(As we look at how each of these principles concerning God's compassion is represented in the Scripture, we have been making specific observations in each individual passage of Scripture.  Although these observations will, in many cases, include an observation, an interpretation and an application, for the sake of brevity we have been calling these statements "observations".  We have been numbering them with a double number.  The first number indicates the principle that is being applied and the second number indicates the particular observation with respect to that principle.  Let's survey the Scriptures where the Hebrew word rachuwm (rakh-oom',) 7349, is translated "compassionate."  This occurs eleven times in the following Scriptures:)

Exodus 34:6, "Then the Lord passed by in front of him and proclaimed, "The Lord, the Lord God, compassionate and gracious, slow to anger, and abounding in lovingkindness and truth."

Observation 1.19:  Way back in our very first observation, Observation 1:1, in our first study in this tremendous series, we observed that Jehovah God, as to His nature is compassionate and gracious.  In this particular passage of Scripture, we get additional adjectival phrases (descriptive phrasing which act as an adjective) describing the nature of His compassion and grace.  The first adjectival phrase is "slow to anger."  Once again, we have already observed a great deal about God's anger and its relationship to His compassion, including the fact that His anger inhibits and prohibits His compassion.  But now God reveals to us that He is "slow to anger."  The fact that He is slow to anger means that He is much more likely to demonstrate His compassion then He is His anger.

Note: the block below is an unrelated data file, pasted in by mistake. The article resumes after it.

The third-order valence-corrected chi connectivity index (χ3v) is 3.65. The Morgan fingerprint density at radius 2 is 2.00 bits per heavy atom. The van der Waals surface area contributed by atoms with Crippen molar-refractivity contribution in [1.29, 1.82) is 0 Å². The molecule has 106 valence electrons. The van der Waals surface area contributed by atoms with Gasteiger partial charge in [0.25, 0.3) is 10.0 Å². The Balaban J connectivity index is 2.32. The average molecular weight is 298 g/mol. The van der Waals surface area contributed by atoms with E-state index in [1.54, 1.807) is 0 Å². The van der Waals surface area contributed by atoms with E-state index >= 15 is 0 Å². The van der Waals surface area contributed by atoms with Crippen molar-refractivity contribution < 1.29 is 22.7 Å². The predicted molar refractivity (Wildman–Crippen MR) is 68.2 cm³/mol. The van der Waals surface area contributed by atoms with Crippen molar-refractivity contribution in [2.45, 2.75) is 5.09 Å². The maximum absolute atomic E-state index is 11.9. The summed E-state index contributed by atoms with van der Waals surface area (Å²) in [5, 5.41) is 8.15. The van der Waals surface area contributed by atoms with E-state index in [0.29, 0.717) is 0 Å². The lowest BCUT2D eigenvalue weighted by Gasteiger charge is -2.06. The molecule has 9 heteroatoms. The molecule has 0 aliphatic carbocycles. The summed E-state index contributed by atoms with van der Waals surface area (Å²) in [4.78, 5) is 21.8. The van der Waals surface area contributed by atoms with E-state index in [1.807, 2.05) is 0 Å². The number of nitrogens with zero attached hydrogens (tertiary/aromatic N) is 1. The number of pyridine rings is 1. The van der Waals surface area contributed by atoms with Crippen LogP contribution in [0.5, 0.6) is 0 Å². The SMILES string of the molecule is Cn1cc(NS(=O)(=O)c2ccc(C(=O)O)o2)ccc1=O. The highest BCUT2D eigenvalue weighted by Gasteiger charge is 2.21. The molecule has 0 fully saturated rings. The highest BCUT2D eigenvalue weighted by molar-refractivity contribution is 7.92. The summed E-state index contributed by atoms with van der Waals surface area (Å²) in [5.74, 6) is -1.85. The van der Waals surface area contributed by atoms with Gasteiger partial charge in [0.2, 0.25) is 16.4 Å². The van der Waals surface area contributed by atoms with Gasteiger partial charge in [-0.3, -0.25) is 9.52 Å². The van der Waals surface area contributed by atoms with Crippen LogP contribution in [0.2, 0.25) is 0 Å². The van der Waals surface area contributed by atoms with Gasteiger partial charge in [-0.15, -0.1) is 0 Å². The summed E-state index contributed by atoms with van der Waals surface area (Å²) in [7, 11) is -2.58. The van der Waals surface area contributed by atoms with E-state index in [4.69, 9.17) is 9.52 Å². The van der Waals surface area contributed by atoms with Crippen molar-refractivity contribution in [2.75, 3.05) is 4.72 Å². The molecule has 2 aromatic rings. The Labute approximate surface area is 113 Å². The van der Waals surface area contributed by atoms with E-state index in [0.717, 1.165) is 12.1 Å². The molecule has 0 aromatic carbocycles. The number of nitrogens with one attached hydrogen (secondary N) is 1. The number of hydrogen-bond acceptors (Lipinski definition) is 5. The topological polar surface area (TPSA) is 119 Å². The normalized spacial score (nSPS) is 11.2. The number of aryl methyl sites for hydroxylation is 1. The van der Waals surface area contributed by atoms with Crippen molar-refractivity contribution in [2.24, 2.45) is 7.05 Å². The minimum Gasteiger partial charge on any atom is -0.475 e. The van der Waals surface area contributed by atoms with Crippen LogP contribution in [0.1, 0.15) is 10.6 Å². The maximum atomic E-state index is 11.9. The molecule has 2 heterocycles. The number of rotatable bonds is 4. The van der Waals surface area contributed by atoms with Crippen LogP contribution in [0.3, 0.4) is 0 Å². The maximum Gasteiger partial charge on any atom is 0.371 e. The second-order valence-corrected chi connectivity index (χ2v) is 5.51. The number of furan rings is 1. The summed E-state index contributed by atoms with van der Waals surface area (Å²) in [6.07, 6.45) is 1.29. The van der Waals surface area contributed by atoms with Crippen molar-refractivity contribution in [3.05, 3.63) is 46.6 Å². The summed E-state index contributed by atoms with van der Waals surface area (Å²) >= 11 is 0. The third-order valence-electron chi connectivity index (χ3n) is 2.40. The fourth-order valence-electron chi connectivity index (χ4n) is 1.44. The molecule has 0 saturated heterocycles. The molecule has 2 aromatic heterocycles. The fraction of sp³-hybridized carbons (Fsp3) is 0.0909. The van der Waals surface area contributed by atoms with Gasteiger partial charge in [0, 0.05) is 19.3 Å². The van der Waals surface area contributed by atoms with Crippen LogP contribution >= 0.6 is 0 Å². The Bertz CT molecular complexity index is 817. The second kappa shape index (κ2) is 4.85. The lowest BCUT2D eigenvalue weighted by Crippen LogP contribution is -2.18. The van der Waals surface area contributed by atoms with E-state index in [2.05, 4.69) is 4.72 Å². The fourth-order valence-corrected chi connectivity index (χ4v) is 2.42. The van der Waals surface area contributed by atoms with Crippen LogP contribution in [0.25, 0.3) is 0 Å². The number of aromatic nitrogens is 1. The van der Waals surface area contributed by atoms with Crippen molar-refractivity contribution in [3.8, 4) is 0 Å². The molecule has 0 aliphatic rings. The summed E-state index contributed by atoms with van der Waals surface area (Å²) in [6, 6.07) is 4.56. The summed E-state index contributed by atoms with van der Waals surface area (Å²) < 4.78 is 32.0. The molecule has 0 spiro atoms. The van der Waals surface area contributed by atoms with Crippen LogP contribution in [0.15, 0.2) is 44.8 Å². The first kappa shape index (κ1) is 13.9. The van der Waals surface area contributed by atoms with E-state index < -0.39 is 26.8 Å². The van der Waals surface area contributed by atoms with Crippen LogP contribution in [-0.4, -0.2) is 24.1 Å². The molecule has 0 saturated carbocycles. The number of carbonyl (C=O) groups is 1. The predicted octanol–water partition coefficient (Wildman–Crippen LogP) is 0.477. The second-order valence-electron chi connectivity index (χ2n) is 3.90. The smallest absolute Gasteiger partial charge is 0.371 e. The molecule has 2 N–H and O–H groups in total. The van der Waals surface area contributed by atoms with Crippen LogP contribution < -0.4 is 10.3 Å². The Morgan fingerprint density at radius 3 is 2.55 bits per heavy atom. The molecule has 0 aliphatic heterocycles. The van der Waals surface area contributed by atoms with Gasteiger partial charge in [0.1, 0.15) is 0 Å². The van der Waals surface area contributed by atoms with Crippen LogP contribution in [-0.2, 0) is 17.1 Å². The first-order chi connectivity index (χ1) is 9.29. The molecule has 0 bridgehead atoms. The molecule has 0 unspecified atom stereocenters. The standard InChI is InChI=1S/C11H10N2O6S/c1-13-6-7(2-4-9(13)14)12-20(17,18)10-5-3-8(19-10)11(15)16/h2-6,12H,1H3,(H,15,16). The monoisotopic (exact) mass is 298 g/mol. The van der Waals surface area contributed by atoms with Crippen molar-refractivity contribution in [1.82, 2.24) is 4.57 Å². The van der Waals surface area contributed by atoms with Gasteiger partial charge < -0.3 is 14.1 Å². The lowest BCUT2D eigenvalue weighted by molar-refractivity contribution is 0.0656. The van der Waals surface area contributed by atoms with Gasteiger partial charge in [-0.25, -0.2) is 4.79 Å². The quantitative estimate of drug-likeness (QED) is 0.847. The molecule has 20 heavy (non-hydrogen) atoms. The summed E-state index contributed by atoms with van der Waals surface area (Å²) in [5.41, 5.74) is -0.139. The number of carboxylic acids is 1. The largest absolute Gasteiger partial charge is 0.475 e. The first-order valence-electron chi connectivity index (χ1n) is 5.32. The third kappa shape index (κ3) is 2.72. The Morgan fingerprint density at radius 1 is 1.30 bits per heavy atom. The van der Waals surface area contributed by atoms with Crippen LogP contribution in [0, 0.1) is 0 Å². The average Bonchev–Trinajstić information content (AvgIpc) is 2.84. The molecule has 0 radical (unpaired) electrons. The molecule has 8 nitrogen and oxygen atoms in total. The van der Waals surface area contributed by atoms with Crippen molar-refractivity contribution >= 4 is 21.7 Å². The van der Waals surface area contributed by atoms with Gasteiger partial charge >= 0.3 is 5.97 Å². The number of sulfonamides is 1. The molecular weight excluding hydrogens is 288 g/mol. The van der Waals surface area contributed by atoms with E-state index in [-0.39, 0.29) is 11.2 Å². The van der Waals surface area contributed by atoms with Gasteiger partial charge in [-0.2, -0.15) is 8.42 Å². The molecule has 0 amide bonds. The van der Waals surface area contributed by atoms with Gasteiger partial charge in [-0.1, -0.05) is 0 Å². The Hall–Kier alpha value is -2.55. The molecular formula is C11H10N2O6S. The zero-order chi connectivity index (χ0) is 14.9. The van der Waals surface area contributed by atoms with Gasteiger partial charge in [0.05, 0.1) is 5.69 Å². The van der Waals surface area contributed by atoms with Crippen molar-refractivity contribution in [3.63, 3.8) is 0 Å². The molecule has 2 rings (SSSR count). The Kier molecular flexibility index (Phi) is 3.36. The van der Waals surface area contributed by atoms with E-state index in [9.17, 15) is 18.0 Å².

The fact that He is slow to anger can be stated in one word, which is also another characteristic of God's nature:  "long-suffering."  We do not have time to study this particular attribute of God.  Let it suffice to say here that:  "By virtue of His compassion, God is long-suffering!"

        Praise God!  I believe, from my personal observation of hundreds, if not thousands of Christians, plus my own life, that God slow to anger; i.e. He is much more likely to demonstrate His compassion than His anger; hence, He is long-suffering.  When we have sinned and we are repentant, we can expect Him to be compassionate rather than angry.

        We must admit that God does get angry!  We must admit that God's anger can inhibit and prohibit His compassion.  We must admit that those who refuse to accept God's dispensational revelation of Himself will experience His ultimate and final anger:  The lake of fire and brimstone.  But God is much more inclined, predisposed, likely to demonstrate His compassion than He is His anger.  He has done and He continues to do everything, short of taking away our free moral agency, to place us in a position to receive His temporal and eternal lovingkindness and compassion.

        By the way, He also commands us to be long-suffering.

Ephesians 4:1-2, "I, therefore, the prisoner of the Lord, entreat you to walk in a manner worthy of the calling with which you have been called, with all humility and gentleness, with patience, showing forbearance to one another in love."